A Florida attorney who recently underwent surgery to replace his failed Stryker metal-on-metal hip implant has joined thousands of patients nationwide who have filed lawsuits against the manufacturers of the devices.
The man initially underwent hip replacement surgery in order to continue athletic activities that had become difficult because of the deterioration of his hip. But the Stryker Rejuvenate hip implant itself became a problem: the rubbing of metal against metal released metal particles into surrounding tissue, causing pain and damage, the Sun-Sentinel newspaper reports.
Metal-on-metal hip implants, whose design forces metal to rub against metal during daily activity, have caused problems for many recipients. Metal particles are shed into surrounding tissue and into the bloodstream, causing bone and tissue damage, metallosis, pseudotumors, and the need for early revision surgery to remove and replace the implant.
Last year, Stryker began a voluntary recall of the Rejuvenate hip implant model and began paying for medical treatment, saying some patients might have “possible pain and/or swelling at or around the hip,” according to a company statement, the Sun-Sentinel reports. Many other all-metal hip devices have been recalled.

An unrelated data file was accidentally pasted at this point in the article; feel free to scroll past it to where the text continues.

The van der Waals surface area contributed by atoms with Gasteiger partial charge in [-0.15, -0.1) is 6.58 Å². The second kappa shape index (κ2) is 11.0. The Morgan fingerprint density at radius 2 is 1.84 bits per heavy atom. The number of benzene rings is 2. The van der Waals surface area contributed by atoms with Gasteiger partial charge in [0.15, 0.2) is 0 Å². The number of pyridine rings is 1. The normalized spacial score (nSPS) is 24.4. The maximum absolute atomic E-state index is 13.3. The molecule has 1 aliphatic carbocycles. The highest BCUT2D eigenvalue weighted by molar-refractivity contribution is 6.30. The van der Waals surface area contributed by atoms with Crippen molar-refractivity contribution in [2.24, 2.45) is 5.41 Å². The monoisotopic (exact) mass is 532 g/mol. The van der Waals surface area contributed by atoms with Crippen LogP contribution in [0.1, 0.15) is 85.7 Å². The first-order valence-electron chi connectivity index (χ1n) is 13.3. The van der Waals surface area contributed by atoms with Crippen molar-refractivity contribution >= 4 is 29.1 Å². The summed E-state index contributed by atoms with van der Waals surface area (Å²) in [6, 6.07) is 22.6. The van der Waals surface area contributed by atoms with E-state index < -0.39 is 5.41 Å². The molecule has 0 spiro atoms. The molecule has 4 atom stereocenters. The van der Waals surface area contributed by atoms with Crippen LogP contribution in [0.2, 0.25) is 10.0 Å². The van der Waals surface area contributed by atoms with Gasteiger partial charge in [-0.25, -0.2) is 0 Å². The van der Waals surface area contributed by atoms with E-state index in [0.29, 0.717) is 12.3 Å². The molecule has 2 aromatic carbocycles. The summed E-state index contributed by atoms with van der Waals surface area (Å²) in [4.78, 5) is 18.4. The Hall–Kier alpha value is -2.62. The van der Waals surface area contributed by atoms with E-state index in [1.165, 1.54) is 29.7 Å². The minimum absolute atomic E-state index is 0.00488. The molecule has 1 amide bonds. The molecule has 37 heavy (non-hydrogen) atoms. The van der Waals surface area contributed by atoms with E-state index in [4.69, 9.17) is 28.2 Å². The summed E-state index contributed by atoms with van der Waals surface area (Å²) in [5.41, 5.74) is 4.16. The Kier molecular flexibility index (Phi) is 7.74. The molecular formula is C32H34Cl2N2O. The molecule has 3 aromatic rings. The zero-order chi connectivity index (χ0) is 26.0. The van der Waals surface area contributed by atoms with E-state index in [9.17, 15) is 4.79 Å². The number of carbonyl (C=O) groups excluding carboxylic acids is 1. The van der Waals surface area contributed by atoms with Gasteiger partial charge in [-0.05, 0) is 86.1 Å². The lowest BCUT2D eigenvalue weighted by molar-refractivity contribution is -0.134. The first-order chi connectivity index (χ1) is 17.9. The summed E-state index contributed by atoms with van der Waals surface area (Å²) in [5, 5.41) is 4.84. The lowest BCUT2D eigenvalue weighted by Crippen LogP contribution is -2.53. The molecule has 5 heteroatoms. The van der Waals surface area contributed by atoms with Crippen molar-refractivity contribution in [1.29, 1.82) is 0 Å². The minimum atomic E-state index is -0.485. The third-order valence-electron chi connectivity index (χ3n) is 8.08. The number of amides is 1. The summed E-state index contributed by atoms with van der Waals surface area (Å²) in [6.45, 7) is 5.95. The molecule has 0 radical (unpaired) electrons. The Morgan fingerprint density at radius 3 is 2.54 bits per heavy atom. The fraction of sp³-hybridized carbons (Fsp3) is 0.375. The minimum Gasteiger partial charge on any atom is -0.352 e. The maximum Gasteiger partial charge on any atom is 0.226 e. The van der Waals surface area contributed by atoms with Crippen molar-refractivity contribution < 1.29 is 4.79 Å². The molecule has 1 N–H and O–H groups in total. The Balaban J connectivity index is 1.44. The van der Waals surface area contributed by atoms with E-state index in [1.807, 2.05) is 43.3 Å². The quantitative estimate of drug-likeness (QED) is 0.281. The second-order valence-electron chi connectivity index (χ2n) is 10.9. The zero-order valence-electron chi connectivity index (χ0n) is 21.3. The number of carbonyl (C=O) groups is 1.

Earlier this year, the U.S. Food and Drug Administration (FDA) issued new guidelines for patients with metal-on-metal hip implants. The FDA warned that the devices can cause bone and tissue damage due to the release of metal ions. Patients who experience pain, swelling, a change in their ability to walk, or hear noises coming from the hip (popping, squeaking, grinding) are advised to speak with their physicians. Symptomatic patients should be considered for metal ion testing, the agency said. The FDA also recommended regular physical examinations and routine radiographs and diagnostic imaging for people who have metal-on-metal hip implants.
In March, a Los Angeles jury awarded the plaintiff $8.34 million in damages in the first trial over a metal-on-metal implant, the DePuy ASR hip device, the Sun-Sentinel reports. The jury decided that the ASR device had damaged Loren Kransky’s hip tissue and surrounding muscles. The DePuy device, like the Stryker Rejuvenate, had two metal components that can corrode or wear when in constant contact with each other, the suit claimed.